By Saif Choudhury (Originally published on November 10 , 2016.)
I’m a CCNY honors student, the son of immigrants from Bangladesh. I was accepted to study abroad but couldn’t because the Indian government thought I was a Pakistani terrorist. I know. Here’s what happened.
I was supposed to go study abroad in India, a country that felt close to home as my parents emigrated from Bangladesh decades ago. I was scheduled to take a course in medical anthropology and work with village health-workers to care for the people in an impoverished town — it was the perfect stop on the road to becoming a doctor. With all my future plans in mind I couldn’t keep my legs from bouncing when I arrived at the airport.
The check-in lady asked for my passport. I smiled and handed it to her because I thought everything was in order. But I’m a brown guy traveling to a country full of other brown people. “Oh, my middle name sounds like Mohammad.” “I’ve got hair on my face.” “The woman ahead of me in line is making sure her kids are nowhere near me.” Something is bound to go wrong.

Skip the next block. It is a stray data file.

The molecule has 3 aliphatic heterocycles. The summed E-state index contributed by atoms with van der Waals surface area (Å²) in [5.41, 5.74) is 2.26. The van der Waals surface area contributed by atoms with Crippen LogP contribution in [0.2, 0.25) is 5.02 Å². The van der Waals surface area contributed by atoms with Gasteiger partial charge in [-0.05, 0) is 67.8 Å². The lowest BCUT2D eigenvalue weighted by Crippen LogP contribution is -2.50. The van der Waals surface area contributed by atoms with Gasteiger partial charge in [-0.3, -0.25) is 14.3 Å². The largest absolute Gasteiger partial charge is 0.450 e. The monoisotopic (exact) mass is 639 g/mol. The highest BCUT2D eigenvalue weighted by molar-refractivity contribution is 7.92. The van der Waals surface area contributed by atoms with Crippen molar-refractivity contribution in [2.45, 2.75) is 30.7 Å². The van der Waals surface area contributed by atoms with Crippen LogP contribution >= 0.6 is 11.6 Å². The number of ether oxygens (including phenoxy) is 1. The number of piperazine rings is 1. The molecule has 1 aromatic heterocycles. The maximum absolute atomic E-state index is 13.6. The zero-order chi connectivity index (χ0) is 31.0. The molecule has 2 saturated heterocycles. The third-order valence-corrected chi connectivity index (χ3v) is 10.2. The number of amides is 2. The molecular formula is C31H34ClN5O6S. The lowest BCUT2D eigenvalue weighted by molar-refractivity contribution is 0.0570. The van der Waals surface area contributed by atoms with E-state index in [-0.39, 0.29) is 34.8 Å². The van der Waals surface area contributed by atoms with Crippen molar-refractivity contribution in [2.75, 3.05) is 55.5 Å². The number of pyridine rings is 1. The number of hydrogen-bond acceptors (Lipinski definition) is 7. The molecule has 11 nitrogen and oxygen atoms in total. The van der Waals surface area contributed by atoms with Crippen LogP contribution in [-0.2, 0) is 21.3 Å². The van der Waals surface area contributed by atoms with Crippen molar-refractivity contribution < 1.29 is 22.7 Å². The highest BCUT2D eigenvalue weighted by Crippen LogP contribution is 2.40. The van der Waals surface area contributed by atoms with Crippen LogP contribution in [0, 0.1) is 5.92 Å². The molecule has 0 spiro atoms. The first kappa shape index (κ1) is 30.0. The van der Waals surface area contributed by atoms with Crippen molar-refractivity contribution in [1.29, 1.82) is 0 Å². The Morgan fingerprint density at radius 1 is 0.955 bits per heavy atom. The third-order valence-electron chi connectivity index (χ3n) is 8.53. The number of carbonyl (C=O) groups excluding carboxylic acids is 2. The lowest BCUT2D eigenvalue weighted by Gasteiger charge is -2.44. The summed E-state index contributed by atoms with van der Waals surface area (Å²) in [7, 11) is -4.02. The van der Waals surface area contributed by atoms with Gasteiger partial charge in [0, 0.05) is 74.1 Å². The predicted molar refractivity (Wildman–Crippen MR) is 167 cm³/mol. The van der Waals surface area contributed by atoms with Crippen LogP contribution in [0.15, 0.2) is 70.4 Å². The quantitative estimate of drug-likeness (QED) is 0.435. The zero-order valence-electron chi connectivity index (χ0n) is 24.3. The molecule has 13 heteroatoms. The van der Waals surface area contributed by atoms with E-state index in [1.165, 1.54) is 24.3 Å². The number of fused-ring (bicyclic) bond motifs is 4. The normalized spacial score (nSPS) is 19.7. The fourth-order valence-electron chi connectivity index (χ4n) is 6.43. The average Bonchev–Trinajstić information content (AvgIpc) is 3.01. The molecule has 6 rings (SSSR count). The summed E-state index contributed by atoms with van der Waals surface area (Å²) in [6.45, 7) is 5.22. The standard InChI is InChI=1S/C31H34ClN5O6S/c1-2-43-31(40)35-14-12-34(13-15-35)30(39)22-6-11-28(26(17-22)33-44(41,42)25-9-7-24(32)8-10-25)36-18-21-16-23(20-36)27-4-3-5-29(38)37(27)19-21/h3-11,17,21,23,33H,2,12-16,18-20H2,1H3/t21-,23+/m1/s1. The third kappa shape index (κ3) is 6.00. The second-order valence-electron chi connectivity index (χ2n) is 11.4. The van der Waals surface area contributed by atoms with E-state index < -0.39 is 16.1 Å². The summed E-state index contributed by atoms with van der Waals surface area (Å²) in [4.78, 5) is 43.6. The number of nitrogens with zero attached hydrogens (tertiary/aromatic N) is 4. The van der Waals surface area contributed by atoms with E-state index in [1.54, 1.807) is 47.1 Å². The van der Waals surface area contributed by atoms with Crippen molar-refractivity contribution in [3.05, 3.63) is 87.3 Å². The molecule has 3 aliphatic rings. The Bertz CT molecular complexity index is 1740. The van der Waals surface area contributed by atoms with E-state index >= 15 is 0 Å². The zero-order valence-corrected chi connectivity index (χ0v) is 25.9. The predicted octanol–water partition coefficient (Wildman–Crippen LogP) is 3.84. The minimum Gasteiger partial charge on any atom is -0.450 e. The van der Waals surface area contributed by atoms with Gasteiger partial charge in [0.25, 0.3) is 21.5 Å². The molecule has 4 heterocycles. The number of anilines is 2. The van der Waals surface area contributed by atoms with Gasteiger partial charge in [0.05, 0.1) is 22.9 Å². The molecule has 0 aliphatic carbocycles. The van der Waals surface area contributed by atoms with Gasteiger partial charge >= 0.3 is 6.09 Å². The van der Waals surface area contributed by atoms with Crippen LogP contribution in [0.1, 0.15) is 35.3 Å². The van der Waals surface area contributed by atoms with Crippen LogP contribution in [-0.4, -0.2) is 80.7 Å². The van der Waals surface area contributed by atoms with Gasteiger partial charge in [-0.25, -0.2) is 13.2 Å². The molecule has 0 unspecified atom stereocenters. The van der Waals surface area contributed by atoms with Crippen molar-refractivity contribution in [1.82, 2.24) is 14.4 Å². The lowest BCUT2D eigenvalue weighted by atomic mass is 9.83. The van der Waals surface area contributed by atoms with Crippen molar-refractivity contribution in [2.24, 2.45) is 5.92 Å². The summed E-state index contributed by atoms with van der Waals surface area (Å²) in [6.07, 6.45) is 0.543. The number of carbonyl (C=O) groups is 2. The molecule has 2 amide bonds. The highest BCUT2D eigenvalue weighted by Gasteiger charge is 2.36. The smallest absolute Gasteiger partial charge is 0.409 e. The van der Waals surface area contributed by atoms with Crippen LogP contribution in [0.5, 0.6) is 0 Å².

“Sir, this isn’t a visa,” the lady said after swiping my passport through the machine several times. “You don’t have a valid visa.”
“That doesn’t make any sense ma’am. I got my visa from the Indian consulate office, along with the rest of my study abroad group. If they got visas, then I did, too.”
“I’m sorry but they all have stickers on their passports. Yours just has a code: ‘USPAK130’. Not sure what that is, but it’s definitely not a visa.”
My legs lost their bounce. I couldn’t feel the blood flowing to them. The only liquid I felt at the time was sweat — sweat on my palms, sweat on my forehead.
“Ma’am, the consulate’s office told me I have a visa. Maybe they forgot to put the sticker on? Is there anything I can do?” Like I’ll go through all the metal detectors and… you can strip-search me if you want. I’ll shave off my facial hair — just give me a razor and five minutes. Please just let me go on this trip. Please.
“Listen son,” she broke out of her business casual character to speak to me person-to-person. “They probably just made a mistake. Do you have their number? Just give the consulate a call and if they give us permission, we’ll let you through.”